Dr. Abby Snyder, an assistant professor and food safety field specialist in the College of Food, Agricultural, and Environmental Sciences (CFAES) offers some tips about food safety for tailgating events.
I’ve finally got tickets to the game this weekend, and we’re planning a huge tailgate. Are there any food safety precautions I should take before, during and after the game?
One of the great things about fall and football season is tailgating. But just like picnicking on the beach or in a park, there are precautions you can take to ensure that your tailgate is a fun gathering for all that doesn’t result in a bout of foodborne illness for any of your guests.
First things first – it’s important that you keep the food you plan to serve at the tailgate at a safe temperature between home (if you’re making your food there), the store or restaurant (if you’re buying prepared foods), and the tailgate location, advises the U.S. Department of Agriculture’s Food and Safety Inspection Service.
This is because leaving food out of temperature control for more than an hour or two isn’t a good idea because bacteria grow rapidly at room temperature when food reaches the temperature “danger zone” — between 40 and 140 degrees Fahrenheit.
The primary issue, says Abby Snyder, an assistant professor and food safety field specialist in the College of Food, Agricultural, and Environmental Sciences (CFAES) at The Ohio State University, is that people tend to put out food during an event like a tailgate, and leave it out of temperature control for too long.
“That can lead to toxin secretion by bacteria as they grow in food,” she said. “And re-heating, which may kill the bacteria, is not always sufficient to inactivate the toxin. It leads to rapid onset of symptoms, sometimes fast enough that people can get sick before they even leave the tailgate.”
Annually, some 48 million people get foodborne illnesses, leading to 128,000 hospitalizations and 3,000 deaths each year, according to estimates from the Centers for Disease Control and Prevention.
Other tips to remember when tailgating, according to USDA, include:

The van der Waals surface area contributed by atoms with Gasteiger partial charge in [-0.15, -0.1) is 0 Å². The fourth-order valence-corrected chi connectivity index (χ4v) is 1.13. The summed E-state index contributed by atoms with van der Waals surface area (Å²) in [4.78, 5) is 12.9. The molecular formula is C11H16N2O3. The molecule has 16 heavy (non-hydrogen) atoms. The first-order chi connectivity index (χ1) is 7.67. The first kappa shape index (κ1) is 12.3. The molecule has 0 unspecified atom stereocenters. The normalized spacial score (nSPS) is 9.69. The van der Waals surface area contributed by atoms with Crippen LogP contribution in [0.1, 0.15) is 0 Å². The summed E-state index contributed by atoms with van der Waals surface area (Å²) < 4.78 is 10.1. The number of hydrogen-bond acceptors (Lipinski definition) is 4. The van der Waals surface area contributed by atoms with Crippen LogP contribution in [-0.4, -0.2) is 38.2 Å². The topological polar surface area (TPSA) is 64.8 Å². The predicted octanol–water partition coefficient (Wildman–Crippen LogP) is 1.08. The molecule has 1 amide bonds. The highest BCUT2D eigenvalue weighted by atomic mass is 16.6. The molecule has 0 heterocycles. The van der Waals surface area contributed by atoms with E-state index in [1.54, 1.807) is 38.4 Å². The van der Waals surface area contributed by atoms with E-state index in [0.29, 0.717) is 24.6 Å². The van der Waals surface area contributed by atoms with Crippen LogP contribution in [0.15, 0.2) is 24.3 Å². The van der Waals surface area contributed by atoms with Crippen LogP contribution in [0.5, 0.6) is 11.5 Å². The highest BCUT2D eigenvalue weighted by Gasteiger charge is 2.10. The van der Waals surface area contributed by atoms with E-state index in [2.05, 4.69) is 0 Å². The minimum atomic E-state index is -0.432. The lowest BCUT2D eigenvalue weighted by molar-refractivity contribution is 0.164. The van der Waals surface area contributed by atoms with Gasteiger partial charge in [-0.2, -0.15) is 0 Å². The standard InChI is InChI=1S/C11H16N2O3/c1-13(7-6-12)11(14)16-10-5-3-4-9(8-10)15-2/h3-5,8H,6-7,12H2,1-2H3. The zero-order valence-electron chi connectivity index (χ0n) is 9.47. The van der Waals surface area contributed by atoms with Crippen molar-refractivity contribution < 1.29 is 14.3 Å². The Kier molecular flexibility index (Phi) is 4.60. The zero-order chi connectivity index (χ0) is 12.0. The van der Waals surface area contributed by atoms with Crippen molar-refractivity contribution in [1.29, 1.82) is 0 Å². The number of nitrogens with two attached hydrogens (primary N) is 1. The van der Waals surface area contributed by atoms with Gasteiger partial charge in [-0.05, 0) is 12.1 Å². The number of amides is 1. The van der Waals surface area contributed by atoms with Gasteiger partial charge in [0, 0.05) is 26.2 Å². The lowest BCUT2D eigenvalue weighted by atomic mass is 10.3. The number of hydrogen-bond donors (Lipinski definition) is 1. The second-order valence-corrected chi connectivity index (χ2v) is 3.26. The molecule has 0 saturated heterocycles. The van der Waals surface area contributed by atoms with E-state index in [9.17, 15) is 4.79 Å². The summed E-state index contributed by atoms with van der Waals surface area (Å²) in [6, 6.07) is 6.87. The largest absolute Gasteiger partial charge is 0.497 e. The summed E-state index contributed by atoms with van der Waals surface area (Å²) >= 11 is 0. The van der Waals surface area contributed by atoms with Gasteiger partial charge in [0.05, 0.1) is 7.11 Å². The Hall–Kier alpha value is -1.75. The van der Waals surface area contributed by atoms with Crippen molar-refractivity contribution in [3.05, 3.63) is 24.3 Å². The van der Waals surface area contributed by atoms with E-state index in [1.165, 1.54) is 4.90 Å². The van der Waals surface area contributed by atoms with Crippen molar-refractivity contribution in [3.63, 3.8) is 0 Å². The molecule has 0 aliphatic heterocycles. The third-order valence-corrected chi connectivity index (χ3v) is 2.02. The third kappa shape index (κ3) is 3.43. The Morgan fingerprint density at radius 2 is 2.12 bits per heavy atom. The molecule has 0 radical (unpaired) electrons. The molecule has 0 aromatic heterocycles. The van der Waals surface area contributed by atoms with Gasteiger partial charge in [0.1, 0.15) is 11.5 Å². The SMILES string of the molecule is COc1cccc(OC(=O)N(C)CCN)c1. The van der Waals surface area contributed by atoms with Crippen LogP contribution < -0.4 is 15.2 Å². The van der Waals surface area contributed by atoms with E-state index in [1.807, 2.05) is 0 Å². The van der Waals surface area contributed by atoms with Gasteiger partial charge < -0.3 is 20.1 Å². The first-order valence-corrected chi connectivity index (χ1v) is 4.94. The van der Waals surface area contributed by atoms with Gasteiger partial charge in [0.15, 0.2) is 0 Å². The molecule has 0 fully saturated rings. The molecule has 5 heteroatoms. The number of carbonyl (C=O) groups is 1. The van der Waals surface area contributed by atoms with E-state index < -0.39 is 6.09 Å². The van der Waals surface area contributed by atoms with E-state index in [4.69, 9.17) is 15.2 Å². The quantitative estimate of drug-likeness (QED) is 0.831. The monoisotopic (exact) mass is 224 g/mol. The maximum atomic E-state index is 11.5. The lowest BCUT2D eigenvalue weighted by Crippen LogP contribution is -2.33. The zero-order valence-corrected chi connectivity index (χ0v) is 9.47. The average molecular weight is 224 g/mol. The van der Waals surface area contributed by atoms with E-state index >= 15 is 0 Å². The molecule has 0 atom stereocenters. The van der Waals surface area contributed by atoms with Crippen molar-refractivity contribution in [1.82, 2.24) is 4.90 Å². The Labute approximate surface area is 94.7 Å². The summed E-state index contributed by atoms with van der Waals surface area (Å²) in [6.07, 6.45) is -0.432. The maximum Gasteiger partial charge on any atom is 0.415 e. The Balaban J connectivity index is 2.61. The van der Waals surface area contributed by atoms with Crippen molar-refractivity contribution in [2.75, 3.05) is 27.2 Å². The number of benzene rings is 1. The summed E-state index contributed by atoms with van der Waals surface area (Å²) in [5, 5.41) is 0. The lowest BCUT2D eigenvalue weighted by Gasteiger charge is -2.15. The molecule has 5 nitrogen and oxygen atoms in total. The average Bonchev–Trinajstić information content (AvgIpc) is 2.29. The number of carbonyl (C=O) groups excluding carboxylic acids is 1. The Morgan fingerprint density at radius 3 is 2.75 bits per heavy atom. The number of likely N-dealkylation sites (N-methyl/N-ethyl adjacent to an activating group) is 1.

- Pack perishable foods like salads and dips in an insulated cooler packed with ice or frozen gel packs to keep it cold (below 40 degrees Fahrenheit).
- When packing your cooler for the tailgate, be sure to wrap any raw meat and poultry securely to prevent their juices from cross-contaminating ready-to-eat food.
- To keep food like soup, chili and stew hot (above 140 degrees Fahrenheit), use an insulated container. Fill the container with boiling water, let it stand for a few minutes, empty and then put in the hot food. Slow cookers and other warming devices that can be plugged into a car power outlet can also be used.
- If you plan to grill food on site at your tailgate, make sure you use a food thermometer so you can ensure the meat and poultry reach a high enough internal temperature to destroy harmful bacteria that may be present. Hamburgers and bratwurst should be cooked to at least 160 degrees and chicken breasts to 165 degrees.
- If you plan to bring hot takeout food, be sure to eat it within one hour of purchase.
Don’t forget to bring disposable cloths or moist towelettes and paper towels to clean your hands and other surfaces if a sink is not available.
If you have any perishable foods left from the tailgate, make sure you throw them out before going in to watch the game unless you are able to keep them stored in your cooler at 40 degrees or below the entire time. But if you are unsure if the food has been properly chilled at the correct temperature the entire time, it’s best to throw it out.
By the way, I hope your team wins … unless it’s playing against mine!
Chow Line is a service of the College of Food, Agricultural, and Environmental Sciences and its outreach and research arms, OSU Extension and the Ohio Agricultural Research and Development Center. Send questions to Chow Line, c/o Tracy Turner, 364 W. Lane Ave., Suite B120, Columbus, OH 43201, or firstname.lastname@example.org.
Editor: This column was edited by Abigail Snyder, an assistant professor and food safety field specialist for CFAES.